Transcending…and increased impulse control
Under stress, the pre-frontal cortex of the brain is disabled and actions automatically become impulsive
Through recent discoveries about brain functioning we can now explain how stress interrupts the normal functioning of the brain and increases impulsive behaviour.
The pre-frontal cortex, the part of the brain right above our eyes, is responsible for our “higher thinking” – long-term planning, impulse control, deciding whether something is right or wrong. This part is sometimes referred to as the general director or “CEO of the Brain’, as most decisions are made there. The pre-frontal cortex is one of those aspects of the human brain that distinguishes between man and animal.
Normal functioning of the brain
When the brain functions normally, information comes in via the senses and is then sent to the pre-frontal cortex for processing and all decisions that are made are sent to the motor system, prompting the relevant muscles, etc. to respond.
Functioning of the brain under stress.
In the case of stress, this flow of information changes. Information no longer flows via the pre-frontal cortex, but flows directly from the senses to the relevant motor part.
The brain is designed like this for a very good reason, for our survival. When we cross a street and a car is approaching rapidly, for example, we don’t want to create a situation in which we take our time to think about how we should respond. We should immediately, impulsively, jump out of the way. There is no time to think. The mechanism that disables the pre-frontal cortex when we are under stress, exists to protect us.
However, this mechanism was not designed for situations of chronic stress. If people are continuously subjected to stress, then the pre-frontal cortex becomes increasingly disabled. This results in short-sighted thinking, impulsiveness. People start to behave like animals more than human beings. They can no longer see or judge the long term consequences of their actions.
Transcending activates the frontal brain
Transcending has the opposite effect of stress. It actually increases activity in the prefrontal cortex.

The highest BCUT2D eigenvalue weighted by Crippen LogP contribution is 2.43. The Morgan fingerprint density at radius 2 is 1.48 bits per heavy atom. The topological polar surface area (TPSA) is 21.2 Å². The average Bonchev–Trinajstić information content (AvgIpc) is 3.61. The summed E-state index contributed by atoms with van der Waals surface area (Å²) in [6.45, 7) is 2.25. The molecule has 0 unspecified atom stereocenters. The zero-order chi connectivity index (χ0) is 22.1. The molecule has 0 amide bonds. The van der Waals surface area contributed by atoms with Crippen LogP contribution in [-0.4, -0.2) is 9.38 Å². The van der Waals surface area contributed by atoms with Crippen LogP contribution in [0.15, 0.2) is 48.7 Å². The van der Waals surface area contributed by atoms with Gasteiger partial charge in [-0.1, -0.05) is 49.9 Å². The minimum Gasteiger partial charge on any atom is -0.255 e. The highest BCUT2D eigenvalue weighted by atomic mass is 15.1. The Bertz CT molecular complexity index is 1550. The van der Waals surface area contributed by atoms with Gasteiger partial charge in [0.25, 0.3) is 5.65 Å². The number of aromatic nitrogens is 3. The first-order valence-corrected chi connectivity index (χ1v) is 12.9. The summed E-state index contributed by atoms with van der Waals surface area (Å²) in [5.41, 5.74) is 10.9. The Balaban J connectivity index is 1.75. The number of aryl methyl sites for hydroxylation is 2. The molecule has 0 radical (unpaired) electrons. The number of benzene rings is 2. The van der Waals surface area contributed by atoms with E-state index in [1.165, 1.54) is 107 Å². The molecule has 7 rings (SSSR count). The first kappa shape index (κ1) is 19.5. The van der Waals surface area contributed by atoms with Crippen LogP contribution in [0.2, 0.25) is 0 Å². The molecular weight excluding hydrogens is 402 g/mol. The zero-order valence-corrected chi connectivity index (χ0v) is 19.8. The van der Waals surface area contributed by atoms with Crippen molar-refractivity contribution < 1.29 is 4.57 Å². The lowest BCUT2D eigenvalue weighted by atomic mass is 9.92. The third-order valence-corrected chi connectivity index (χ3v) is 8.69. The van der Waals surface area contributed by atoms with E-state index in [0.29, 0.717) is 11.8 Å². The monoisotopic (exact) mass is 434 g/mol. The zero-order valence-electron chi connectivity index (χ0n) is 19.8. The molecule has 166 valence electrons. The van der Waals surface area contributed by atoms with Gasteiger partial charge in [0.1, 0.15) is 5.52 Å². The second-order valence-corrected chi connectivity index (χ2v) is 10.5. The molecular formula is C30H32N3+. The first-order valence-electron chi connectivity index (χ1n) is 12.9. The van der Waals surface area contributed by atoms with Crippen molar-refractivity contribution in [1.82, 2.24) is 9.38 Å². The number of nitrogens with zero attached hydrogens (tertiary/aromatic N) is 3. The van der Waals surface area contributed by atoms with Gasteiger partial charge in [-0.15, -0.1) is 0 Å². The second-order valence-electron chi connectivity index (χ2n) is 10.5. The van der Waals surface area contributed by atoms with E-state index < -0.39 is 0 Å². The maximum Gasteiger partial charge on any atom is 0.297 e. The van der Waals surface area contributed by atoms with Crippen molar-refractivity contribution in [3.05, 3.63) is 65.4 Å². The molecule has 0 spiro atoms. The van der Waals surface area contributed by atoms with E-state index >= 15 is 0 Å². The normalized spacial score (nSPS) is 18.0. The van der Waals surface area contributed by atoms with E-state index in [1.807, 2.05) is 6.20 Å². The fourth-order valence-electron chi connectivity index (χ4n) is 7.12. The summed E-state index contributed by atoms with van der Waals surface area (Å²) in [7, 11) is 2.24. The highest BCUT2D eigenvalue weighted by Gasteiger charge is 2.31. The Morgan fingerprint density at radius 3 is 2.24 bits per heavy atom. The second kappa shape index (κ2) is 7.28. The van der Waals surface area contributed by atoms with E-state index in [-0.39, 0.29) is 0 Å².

Transcending is a situation in which the body enters into a deep state of rest, allowing the body to remove even our deepest tensions, and causing the frontal brain to become more active. This can be measured, for example via neural imaging scans which measure blood flow to the brain. The activity in the thalamus (related to bodily functions) reduces, indicating a state of relaxation, while activity in the frontal cortex increases.
These changes in the brain turn out to be unique to the experience of transcending during TM. Ordinary relaxation, experienced with most other meditation or relaxation techniques do not (to the same extent) show these changes.
During transcending the frontal brain doesn’t only become activated, but also the coördination with other parts of the brain, disrupted during stress, is restored. This can be measured through EEG coherence measurements – for more info see transcending = full brain development.
Regular experience of transcending helps the brain functioning to restructure and behaviour to be less impulsive. This helps people to be increasingly and spontaneously aware of be able to see the long-term consequences of their actions and act accordingly.
How can a simple technique do so much?
600 studies confirm the effect of TM with:
- Less stress
- How TM works
- Emotional stability
- Post Traumatic Stress Disorder
- Better Health
- General Health
- Becoming Younger